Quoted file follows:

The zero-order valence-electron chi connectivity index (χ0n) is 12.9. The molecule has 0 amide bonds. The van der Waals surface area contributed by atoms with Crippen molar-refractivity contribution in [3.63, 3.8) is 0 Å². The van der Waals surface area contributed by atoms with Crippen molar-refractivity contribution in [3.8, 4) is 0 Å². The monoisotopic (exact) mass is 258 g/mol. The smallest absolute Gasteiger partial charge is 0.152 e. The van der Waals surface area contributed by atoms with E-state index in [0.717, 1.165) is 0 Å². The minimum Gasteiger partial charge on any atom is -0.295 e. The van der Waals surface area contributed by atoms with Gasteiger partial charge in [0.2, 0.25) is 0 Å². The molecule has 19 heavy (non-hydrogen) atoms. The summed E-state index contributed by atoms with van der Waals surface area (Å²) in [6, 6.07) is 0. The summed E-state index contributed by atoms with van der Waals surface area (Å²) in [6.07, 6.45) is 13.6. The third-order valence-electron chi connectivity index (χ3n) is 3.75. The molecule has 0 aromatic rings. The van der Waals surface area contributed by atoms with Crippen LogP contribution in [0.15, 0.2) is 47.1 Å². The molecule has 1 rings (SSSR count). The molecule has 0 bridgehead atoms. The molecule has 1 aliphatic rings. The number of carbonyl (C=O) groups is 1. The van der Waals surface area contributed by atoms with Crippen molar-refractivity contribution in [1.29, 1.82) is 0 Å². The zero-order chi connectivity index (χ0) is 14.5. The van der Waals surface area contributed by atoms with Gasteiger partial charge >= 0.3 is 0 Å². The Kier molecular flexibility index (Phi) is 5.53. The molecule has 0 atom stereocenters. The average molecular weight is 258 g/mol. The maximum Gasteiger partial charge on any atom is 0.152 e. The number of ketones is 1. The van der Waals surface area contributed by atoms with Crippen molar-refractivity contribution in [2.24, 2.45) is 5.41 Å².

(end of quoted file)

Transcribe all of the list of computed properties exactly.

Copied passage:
The zero-order valence-electron chi connectivity index (χ0n) is 12.9. The molecule has 0 amide bonds. The van der Waals surface area contributed by atoms with Crippen molar-refractivity contribution in [3.63, 3.8) is 0 Å². The van der Waals surface area contributed by atoms with Crippen molar-refractivity contribution in [3.8, 4) is 0 Å². The monoisotopic (exact) mass is 258 g/mol. The smallest absolute Gasteiger partial charge is 0.152 e. The van der Waals surface area contributed by atoms with E-state index in [0.717, 1.165) is 0 Å². The minimum Gasteiger partial charge on any atom is -0.295 e. The van der Waals surface area contributed by atoms with Gasteiger partial charge in [0.2, 0.25) is 0 Å². The molecule has 19 heavy (non-hydrogen) atoms. The summed E-state index contributed by atoms with van der Waals surface area (Å²) in [6, 6.07) is 0. The summed E-state index contributed by atoms with van der Waals surface area (Å²) in [6.07, 6.45) is 13.6. The third-order valence-electron chi connectivity index (χ3n) is 3.75. The molecule has 0 aromatic rings. The van der Waals surface area contributed by atoms with Crippen LogP contribution in [0.15, 0.2) is 47.1 Å². The molecule has 1 rings (SSSR count). The molecule has 0 bridgehead atoms. The molecule has 1 aliphatic rings. The number of carbonyl (C=O) groups is 1. The van der Waals surface area contributed by atoms with Crippen molar-refractivity contribution in [1.29, 1.82) is 0 Å². The zero-order chi connectivity index (χ0) is 14.5. The van der Waals surface area contributed by atoms with Gasteiger partial charge >= 0.3 is 0 Å². The Kier molecular flexibility index (Phi) is 5.53. The molecule has 0 atom stereocenters. The average molecular weight is 258 g/mol. The maximum Gasteiger partial charge on any atom is 0.152 e. The number of ketones is 1. The van der Waals surface area contributed by atoms with Crippen molar-refractivity contribution in [2.24, 2.45) is 5.41 Å².